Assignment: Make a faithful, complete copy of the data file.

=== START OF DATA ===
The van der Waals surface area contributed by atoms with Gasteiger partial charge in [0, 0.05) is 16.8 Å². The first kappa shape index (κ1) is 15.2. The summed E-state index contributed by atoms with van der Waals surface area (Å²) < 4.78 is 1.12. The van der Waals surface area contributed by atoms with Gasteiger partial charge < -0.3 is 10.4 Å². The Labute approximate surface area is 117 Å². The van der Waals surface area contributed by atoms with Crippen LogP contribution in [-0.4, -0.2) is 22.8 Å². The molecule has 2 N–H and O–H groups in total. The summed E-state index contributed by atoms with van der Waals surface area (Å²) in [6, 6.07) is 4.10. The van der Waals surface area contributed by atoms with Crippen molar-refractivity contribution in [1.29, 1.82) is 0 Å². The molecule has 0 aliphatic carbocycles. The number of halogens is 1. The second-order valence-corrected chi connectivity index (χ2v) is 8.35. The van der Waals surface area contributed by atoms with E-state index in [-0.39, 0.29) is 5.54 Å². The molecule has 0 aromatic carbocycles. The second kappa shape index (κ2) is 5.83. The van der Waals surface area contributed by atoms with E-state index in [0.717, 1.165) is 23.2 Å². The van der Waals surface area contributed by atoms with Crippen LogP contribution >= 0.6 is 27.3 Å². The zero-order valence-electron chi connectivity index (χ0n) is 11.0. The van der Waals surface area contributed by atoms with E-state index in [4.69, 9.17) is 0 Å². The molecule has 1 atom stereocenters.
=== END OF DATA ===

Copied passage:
The van der Waals surface area contributed by atoms with Gasteiger partial charge in [0, 0.05) is 16.8 Å². The first kappa shape index (κ1) is 15.2. The summed E-state index contributed by atoms with van der Waals surface area (Å²) < 4.78 is 1.12. The van der Waals surface area contributed by atoms with Gasteiger partial charge < -0.3 is 10.4 Å². The Labute approximate surface area is 117 Å². The van der Waals surface area contributed by atoms with Crippen LogP contribution in [-0.4, -0.2) is 22.8 Å². The molecule has 2 N–H and O–H groups in total. The summed E-state index contributed by atoms with van der Waals surface area (Å²) in [6, 6.07) is 4.10. The van der Waals surface area contributed by atoms with Crippen molar-refractivity contribution in [1.29, 1.82) is 0 Å². The molecule has 0 aliphatic carbocycles. The number of halogens is 1. The second-order valence-corrected chi connectivity index (χ2v) is 8.35. The van der Waals surface area contributed by atoms with E-state index in [-0.39, 0.29) is 5.54 Å². The molecule has 0 aromatic carbocycles. The second kappa shape index (κ2) is 5.83. The van der Waals surface area contributed by atoms with E-state index in [0.717, 1.165) is 23.2 Å². The van der Waals surface area contributed by atoms with Crippen LogP contribution >= 0.6 is 27.3 Å². The zero-order valence-electron chi connectivity index (χ0n) is 11.0. The van der Waals surface area contributed by atoms with E-state index in [4.69, 9.17) is 0 Å². The molecule has 1 atom stereocenters.